“The irony of Mr. Griffin’s argument that this court should refrain from applying the law and consider the will of the people in District Two of Otero County who retained him as a county commissioner against a recall effort as he attempts to defend his participation in an insurrection by a mob whose goal, by his own admission, was to set aside the results of a free, fair and lawful election by a majority of the people of the entire country (the will of the people) has not escaped this Court,” Mathew wrote.
Griffin has long maintained that his presence at the U.S. Capitol on January 6, 2021 was that of moral support and was protected by his right to free speech. But Mathew wrote that Griffin’s attempts to “sanitize his actions are without merit and contrary to the evidence produced by the Plaintiffs, bearing in mind that he produced no evidence himself in his own defense.”
“[Griffin’s] protestations and his characterizations of his actions and the events of January 6, 2021 are not credible and amounted to nothing more than attempting to put lipstick on a pig.”
Mathew cited evidence and witness testimony from the plaintiffs that Griffin used inflammatory language and spent days encouraging supporters to show up at the Capitol to show that Griffin and Cowboys for Trump “played a key role” in mobilizing “efforts ahead of the January 6, 2021 attack on the United States Capitol.” Mathew went on to write that eyewitness testimony “confirms that Griffin’s attention seeking behavior energized the mob when violence had already been going on for hours.”
In now widespread footage of the January 6 insurrection, Griffin can be seen climbing a barricade that was turned on its side to gain access to a restricted area of the Capitol.
The New Mexico Supreme Court on Thursday issued a written opinion regarding public access to river and stream beds that explained the court’s reasoning for a decision from the bench earlier this year.
In March, the supreme court issued a ruling from the bench, after a brief deliberation, that river and stream beds are just as public as the water above them. On Thursday, in an opinion written by New Mexico Supreme Court Chief Justice Michael Vigil, the court further explained its unanimous decision.
“The question here is whether the right to recreate and fish in public water also allows the public the right to touch the privately owned beds below those waters,” Vigil wrote. “We conclude that it does.”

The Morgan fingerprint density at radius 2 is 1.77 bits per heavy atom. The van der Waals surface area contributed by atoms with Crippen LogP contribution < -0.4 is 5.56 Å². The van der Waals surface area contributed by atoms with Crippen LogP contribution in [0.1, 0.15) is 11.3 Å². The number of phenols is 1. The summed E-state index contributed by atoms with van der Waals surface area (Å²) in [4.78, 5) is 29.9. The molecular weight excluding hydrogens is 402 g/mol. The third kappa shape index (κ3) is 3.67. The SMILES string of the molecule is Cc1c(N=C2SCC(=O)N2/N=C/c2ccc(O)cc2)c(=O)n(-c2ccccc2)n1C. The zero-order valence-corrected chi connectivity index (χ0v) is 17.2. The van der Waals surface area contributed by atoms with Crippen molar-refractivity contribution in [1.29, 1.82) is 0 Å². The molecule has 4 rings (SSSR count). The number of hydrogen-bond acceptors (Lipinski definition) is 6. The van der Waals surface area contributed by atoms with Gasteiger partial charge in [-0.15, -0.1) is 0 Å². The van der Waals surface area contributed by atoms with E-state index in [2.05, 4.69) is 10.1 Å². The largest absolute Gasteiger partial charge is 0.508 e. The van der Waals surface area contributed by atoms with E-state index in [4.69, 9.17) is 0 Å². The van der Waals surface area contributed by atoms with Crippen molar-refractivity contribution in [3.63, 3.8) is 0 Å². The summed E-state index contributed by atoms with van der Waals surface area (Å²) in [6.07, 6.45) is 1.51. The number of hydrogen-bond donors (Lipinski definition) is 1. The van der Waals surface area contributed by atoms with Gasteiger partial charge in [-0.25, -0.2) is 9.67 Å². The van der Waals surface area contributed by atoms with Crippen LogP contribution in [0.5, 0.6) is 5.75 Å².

The high court stressed that “the public’s easement includes only such use as is reasonably necessary to the utilization of the water itself and any use of the beds and banks must be of minimal impact.”
“Walking and wading on the privately owned beds beneath public water is reasonably necessary for the enjoyment of many forms of fishing and recreation,” Vigil wrote. “Having said that, we stress that the public may neither trespass on privately owned land to access public water, nor trespass on privately owned land from public water.”
The state supreme court’s opinion also stated that not only was it unconstitutional to bar wading or fishing in streams and rivers with privately owned beds, but that it was also unconstitutional for the New Mexico State Game Commission to issue regulations barring those activities on privately owned river beds.
The Game Commission has since repealed the rule that allowed people to petition to have sections of water that flowed through their property closed to public access. “We conclude not only that the Regulations are unconstitutional, but also that the Commission lacked the authority to promulgate the Regulations,” Vigil wrote.
The legal battle goes back to 2015 when the New Mexico Legislature enacted a new section of existing law that prohibited access to privately owned river beds within non-navigable waters. That law change spurred a handful of environment and outdoor recreation groups to file a writ of mandamus, or a request for the court to intervene.
A new study looking at the impact of pretrial detention in New Mexico reinforces a previous legislative committee’s study and found that only a small percentage of defendants are charged with a second crime while awaiting trial.
The study, conducted by researchers from the Santa Fe Institute and the University of New Mexico’s Institute for Social Research, found that of the more than 15,000 defendants charged with a felony between July 1, 2017 and June 30, 2021, only a small fraction were charged with a second felony.
“It is worth noting that very few of these defendants were charged with new high-level felonies,” the researchers wrote. “A total of 15 defendants in our dataset, or one out of every thousand, were charged with a new first-degree felony. A total of 141 were charged with a new second-degree felony, 70 of which were violent—about one-half of one percent.”